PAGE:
As JP Morgan prepares to report how much the blow up of its CDS in Q2 "boosted" earnings, not to mention how much "improving" conditions forced it to reduce loss reserves, the WSJ reports that the rest of "whale team", or those responsible for the CIO's $5 billion loss, have left the firm.
Three London-based employees at the center of J.P. Morgan Chase JPM -1.59% & Co.'s multibillion-dollar trading blunder, including one known as the "London whale," have left the bank, according to people familiar with the company.
Achilles Macris, Javier Martin-Artajo and Bruno Iksil are the latest casualties of an episode that already has cost the bank $25 billion in market value and tarred the reputation of Chief Executive James Dimon as Wall Street's savviest risk manager.
All three worked for the Chief Investment Office, or CIO, the once-obscure unit that invests the bank's excess cash. Their outsize bets on certain corporate credit indexes led to just over $5 billion in losses in the second quarter—a figure the company is expected to disclose Friday as it discusses earnings for the just-ended quarter with investors.
Messrs. Macris, Martin-Artajo and Iksil were stripped of trading duties after the company became aware of the ballooning losses. They stayed on as employees past Ms. Drew's departure as the bank worked to unwind the trades and complete an internal review of what happened, though they had been expected to leave the company.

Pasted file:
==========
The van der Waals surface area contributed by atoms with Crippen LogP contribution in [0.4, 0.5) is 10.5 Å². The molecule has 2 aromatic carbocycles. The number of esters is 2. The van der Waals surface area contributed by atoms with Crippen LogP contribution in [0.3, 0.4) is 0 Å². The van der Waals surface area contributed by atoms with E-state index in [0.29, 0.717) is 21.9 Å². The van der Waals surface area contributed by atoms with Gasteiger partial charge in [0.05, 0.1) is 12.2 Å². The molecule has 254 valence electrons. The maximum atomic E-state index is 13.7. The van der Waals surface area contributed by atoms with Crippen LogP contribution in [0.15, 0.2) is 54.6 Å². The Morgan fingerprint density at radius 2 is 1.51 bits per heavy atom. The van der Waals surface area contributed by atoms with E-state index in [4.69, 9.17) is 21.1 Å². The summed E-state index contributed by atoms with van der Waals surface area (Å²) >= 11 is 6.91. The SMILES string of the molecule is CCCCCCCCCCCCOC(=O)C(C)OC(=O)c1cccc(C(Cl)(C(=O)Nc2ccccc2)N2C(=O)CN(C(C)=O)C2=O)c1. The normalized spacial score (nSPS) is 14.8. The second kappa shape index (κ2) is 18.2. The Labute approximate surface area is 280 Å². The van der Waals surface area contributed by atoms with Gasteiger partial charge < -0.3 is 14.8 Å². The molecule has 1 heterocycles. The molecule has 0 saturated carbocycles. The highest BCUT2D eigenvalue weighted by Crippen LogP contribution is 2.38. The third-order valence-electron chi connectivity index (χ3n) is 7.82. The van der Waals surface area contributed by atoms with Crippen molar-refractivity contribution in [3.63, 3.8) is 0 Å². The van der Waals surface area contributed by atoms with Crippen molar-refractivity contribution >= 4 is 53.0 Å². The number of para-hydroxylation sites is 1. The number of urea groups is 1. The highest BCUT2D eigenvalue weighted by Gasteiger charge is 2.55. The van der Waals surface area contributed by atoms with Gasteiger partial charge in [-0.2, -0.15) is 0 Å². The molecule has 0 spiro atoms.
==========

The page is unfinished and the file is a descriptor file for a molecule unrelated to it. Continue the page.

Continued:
As of Thursday, the three men no longer were listed in the company's internal employment database, according to people close to the bank.
And with that the unwind of the JPM IG9-10 Year trade, courtesy of Blue Mountain of course, is likely over, because as we said back on May 15, only the departure of Bruno is the one sure bet that the bulk of the losing trade had been unwound: "As for the question of how much additional P&L loss JPM has sustained from Friday through today is a different matter entirely, and we are confident the next announcement from JPM will come momentarily, coupled with the announcement that Bruno Iksil, the last remnant of the CIO desk, and now having completed his duty of unwinding the trade that brought so much pain for Jamie Dimon, has been retired."
Now the only question left is how much recurring future net income has Iksil & Cie taken with him. If history is any indication, the market will soon realize that anywhere between 10 and 20% of the firm's net income is now permanently gone as the biggest internal hedge fund is fully unwound.